Written by Harold Pinter
Directed by Geordie Brookman
State Theatre Company Of South Australia
The Playhouse, Canberra Theatre Centre to 22 August 2015
Reviewed by Len Power 19 August 2015
On the surface, Harold Pinter’s ‘Betrayal’ is one of his more accessible plays but it’s when you look at the emotions boiling under the surface that you realize how devilishly clever and complex this work is.
The story of a love triangle over a period of some ten years, presented in a series of scenes that move back and forth in time, we’re led through the characters’ motives and actions until we’re not absolutely sure with whom the betrayal actually lies.
Geordie Brookman’s powerful production owes a lot to its spectacular, towering setting, wonderfully designed and dramatically lit by Geoff Cobham. Jason Sweeney’s sound design creates a tension of its own that keeps you on edge throughout the show. Costumes by Ailsa Paterson successfully give a flavour of the fashions for both men and women during the specific ten year period from the late 60s.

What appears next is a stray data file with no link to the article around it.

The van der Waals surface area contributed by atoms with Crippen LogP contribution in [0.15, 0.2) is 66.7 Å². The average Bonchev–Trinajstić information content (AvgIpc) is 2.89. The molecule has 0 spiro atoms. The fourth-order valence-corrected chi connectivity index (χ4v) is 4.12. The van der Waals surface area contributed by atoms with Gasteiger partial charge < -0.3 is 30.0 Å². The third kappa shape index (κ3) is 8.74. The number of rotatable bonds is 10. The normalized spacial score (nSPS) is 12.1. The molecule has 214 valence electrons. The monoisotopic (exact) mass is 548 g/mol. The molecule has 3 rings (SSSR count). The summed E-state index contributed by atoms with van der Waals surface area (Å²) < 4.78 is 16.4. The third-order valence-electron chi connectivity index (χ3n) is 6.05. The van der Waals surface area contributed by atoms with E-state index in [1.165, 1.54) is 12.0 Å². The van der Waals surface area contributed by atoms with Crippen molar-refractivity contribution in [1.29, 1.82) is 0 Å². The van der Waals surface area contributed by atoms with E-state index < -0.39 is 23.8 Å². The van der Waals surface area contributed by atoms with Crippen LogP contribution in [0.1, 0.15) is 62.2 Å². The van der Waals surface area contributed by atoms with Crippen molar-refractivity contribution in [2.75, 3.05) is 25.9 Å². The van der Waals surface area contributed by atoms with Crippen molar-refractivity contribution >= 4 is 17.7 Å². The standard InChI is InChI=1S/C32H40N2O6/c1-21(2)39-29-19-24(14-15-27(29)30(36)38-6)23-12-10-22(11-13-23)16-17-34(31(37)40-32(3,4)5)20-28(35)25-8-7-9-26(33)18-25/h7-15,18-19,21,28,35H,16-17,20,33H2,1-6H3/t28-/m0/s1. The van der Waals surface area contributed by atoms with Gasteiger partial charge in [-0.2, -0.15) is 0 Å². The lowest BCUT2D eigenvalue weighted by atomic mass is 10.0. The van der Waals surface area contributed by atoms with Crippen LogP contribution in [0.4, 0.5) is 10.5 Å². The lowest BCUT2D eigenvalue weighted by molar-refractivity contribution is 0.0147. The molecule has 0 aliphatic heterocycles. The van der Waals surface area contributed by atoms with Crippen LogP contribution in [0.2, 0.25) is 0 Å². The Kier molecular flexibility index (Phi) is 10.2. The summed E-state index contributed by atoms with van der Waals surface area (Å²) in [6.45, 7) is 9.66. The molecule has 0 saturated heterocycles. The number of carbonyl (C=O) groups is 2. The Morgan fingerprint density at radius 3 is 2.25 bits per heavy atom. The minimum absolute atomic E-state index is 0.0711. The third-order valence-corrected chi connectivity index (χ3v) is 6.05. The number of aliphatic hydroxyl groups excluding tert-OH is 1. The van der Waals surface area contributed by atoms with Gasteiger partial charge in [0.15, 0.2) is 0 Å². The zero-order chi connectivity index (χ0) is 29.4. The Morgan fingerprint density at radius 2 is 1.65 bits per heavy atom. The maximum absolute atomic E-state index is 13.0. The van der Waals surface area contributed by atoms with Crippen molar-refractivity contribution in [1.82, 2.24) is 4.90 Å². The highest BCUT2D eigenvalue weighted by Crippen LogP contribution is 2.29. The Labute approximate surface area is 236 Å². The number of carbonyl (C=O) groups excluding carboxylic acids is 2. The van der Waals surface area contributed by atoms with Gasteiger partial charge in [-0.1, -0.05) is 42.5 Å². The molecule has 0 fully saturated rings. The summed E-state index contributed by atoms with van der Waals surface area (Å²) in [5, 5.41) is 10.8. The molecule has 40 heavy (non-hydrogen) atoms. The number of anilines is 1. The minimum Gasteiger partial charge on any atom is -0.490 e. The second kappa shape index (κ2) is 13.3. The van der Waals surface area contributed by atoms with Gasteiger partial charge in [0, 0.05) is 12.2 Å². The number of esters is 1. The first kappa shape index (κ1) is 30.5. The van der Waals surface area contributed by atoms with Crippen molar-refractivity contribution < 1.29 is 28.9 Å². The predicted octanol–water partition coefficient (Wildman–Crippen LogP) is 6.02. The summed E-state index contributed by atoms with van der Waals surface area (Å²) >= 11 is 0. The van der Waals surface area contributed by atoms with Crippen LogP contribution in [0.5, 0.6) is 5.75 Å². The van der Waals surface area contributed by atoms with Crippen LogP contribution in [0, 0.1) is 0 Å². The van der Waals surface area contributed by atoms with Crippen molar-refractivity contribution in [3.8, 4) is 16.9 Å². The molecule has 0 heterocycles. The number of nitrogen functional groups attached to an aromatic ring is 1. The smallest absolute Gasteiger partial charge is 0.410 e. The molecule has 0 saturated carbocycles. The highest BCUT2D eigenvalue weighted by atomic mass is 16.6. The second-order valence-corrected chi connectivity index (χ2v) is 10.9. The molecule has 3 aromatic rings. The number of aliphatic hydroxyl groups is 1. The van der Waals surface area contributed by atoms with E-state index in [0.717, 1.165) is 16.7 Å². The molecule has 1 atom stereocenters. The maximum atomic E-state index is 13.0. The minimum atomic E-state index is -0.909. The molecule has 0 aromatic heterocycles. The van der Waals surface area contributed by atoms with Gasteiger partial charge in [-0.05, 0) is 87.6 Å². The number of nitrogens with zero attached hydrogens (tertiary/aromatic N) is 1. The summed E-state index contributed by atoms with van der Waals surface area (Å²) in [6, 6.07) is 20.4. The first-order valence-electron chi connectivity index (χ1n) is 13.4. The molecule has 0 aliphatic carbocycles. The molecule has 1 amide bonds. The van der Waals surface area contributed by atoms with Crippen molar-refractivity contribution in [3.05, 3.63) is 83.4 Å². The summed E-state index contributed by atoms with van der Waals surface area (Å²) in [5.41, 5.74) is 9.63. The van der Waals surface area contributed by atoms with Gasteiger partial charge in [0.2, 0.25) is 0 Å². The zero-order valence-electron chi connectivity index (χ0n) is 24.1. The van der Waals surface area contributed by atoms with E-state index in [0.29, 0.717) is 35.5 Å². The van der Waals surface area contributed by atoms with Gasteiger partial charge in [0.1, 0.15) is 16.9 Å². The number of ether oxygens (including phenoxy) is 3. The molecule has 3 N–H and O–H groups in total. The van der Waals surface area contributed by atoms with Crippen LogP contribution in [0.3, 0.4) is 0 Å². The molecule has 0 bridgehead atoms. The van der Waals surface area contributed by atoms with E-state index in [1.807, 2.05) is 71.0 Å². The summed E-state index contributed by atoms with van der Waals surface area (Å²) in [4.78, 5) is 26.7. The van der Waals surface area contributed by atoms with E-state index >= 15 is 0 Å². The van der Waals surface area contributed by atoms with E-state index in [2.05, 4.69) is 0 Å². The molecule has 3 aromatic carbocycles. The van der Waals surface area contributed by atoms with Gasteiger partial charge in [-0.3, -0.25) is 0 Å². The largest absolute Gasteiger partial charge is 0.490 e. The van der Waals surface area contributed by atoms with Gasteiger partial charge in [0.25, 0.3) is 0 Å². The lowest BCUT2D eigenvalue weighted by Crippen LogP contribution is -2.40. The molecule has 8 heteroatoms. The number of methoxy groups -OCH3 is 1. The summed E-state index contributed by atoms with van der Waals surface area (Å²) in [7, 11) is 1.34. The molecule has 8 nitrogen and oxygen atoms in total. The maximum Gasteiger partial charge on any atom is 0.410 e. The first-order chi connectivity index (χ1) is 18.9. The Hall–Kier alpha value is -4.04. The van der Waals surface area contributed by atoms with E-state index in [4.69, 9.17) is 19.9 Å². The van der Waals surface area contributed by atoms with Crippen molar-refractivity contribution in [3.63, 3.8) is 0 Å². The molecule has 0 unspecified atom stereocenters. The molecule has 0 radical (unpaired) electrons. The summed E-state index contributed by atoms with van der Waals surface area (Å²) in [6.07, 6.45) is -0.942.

Alison Bell as Emma gives a beautifully nuanced performance as a controlled woman seemingly unaffected by the drama surrounding her affair with Jerry and her relationship with her husband, Robert. Mark Saturno gives an icy, edgy performance as the husband, Robert, who isn’t as ignorant of or complaisant about the affair as we first thought. Nathan O’Keefe gives an excellent, multi-faceted performance as the lover, Jerry, showing his weakness, untrustworthiness and ultimately the damage the affair has brought to him. John Maurice is memorable in a small role as an efficient and friendly restaurant waiter who unwittingly adds to the husband’s stress.
Director, Geordie Brookman, has given us a clear window into this emotionally-charged story. In Pinter’s dialogue, the banalities of everyday speech and the pauses where characters seem momentarily lost in thought or struggling with emotions need a firm director’s hand. Geordie Brookman’s work with his cast is especially evident in those moments. His highly choreographed scene changes work very well, giving a clear indication of the passage of time between scenes.
When a Pinter play is as well done as in this production, it leaves you feeling strangely unsettled and stays with you long after you leave the theatre.
Len Power’s reviews are also broadcast in the ‘Artcetera’ program on Artsound FM 92.7 on Saturdays from 9am.